state how it arrives at these figures?
25. 2. 98 EN Official Journal of the European Communities C 60/37

Answer given by Mr Fischler on behalf of the Commission


(28 May 1997)

1. The crisis in the Community's rice sector has been due, firstly, to the increase in Community production, in
particular because of Spain's re-entry into indica production after several years of drought, and, secondly, to the
rise in imports from the overseas countries and territories.

2. Prices for Italian japonica range currently between 90% and 95% of the intervention price. This is due to the
following factors:
− a structural surplus of japonica in the Community;
− production of japonica in 1996/97 was 15% higher than in 1995/96 because of good weather and the
conversion from indica to japonica in Italy;
− since the beginning of the 1996/97 marketing year, almost 15 000 tonnes of milled japonica equivalent have
been imported, in particular from the OCT.

3. Community indica production in 1996/97 is put at 632.045 tonnes of paddy rice. In Italy, 73% of the harvest
has been sold while in Spain, which represents the most important market for this type of rice, a major share
remains unsold (the Commission does not have exact figures for Spain) and is being offered into intervention.

The safeguard measures that have been taken are entirely justified because, in spite of the deficit in indica in the
Community, imports are considerably in excess of the Community's internal needs, preventing Community rice
from finding an outlet on the market. Among the imports, the impact of rice from the OCT is the most significant.

4. The Community's deficit in indica is almost 300 000 tonnes of milled rice equivalent. The main supplier
countries are the OCT, the United States and Thailand. Import prices vary considerably according to origin,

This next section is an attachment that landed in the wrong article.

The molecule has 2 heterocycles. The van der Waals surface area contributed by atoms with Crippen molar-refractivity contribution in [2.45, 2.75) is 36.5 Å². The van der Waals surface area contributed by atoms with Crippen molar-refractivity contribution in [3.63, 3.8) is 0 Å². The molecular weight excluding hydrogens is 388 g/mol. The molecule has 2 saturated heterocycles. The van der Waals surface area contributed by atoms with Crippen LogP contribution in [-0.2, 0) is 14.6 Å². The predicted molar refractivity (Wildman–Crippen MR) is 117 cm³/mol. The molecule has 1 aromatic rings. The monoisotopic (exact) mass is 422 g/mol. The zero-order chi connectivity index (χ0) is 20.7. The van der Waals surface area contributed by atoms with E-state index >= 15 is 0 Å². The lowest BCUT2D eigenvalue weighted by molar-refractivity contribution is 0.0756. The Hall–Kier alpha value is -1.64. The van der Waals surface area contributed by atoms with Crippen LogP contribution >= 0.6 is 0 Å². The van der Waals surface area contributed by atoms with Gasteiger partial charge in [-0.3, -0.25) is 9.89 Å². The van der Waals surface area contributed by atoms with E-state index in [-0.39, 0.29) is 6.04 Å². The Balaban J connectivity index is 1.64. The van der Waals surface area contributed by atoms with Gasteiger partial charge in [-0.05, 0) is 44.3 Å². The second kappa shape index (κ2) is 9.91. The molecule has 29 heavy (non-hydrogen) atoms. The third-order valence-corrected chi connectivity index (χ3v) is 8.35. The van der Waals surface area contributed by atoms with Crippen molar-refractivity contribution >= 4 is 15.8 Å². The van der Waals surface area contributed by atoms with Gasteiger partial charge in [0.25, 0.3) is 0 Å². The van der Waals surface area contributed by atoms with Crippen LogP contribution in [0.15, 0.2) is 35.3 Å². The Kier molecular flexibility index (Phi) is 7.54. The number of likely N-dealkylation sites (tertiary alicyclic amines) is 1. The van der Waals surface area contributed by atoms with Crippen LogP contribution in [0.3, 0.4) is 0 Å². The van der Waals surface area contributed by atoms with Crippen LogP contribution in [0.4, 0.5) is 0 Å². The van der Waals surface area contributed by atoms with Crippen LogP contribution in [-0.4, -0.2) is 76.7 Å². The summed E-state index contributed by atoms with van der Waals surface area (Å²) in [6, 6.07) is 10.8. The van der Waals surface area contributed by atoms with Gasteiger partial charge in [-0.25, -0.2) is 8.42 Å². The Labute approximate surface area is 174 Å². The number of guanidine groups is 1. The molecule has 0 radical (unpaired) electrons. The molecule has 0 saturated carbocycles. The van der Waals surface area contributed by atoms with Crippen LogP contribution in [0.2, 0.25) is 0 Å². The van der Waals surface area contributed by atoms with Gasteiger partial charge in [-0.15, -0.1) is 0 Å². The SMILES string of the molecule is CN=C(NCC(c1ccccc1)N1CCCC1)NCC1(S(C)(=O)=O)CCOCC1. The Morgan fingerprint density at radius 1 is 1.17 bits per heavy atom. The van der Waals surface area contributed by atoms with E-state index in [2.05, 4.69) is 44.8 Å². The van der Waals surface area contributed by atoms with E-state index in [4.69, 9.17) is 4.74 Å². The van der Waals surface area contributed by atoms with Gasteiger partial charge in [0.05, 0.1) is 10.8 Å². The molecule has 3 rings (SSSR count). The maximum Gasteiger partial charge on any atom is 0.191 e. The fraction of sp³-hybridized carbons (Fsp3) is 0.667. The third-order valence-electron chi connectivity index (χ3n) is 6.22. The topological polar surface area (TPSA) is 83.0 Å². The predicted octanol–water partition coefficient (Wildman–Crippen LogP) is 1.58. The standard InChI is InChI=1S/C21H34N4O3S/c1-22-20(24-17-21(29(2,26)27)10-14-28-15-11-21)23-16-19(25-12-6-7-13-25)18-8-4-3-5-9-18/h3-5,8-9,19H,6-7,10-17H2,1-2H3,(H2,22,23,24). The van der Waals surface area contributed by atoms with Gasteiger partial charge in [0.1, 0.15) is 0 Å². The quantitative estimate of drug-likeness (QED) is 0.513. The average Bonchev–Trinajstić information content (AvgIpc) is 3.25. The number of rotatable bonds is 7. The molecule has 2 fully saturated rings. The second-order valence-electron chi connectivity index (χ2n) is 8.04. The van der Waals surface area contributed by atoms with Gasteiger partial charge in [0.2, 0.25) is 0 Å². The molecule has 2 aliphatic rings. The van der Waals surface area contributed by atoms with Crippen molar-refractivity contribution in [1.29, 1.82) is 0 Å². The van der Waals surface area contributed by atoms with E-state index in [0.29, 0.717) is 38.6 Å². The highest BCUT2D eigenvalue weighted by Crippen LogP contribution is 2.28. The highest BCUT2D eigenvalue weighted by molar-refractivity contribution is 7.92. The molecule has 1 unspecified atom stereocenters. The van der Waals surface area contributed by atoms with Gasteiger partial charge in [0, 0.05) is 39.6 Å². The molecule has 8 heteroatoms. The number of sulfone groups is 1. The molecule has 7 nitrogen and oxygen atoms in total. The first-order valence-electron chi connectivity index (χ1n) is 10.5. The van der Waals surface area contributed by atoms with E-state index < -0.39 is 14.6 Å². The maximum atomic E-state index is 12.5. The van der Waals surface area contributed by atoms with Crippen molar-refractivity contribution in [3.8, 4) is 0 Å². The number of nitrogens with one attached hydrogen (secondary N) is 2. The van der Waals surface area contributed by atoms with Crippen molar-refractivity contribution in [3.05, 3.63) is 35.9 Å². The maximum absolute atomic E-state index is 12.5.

quality, type of rice and processing stage.

5. When the first activation of the safeguard clause took place in January 1996, the import price plus cost and
freight for semi-milled rice originating in the Netherlands Antilles was approximately ECU 460/tonne, compared
with a price for Spanish indica paddy rice of around ECU 324/ tonne.

6. Imports from the OCT in 1995 were close to 270 000 tonnes of husked rice equivalent; in 1996 this went up
to over 350 000 tonnes.

(98/C 60/63) WRITTEN QUESTION E-1701/97


by Ulf Holm (V) to the Commission
(20 May 1997)

Subject: Transport of live animals

In connection with EU subsidies for exports of live animals, will the Commission specify which countries live
animals are exported to?

1. How many animals are exported to each of those countries?

2. What have the trends been as regards exports of live animals from EU Member States to other countries
over the past 15 years?

3. How much subsidy per animal does the Community pay?

4. Do rules exist on the conditions in which the animals may be transported and, if so, who monitors such
transport operations?

Answer given by Mr Fischler on behalf of the Commission


(15 July 1997)

1. With the exception of day-old chicks, the only live animals exported with the benefit of export refunds from
the Community to third countries are cattle. 497 491 animals were exported in 1996. The main countries of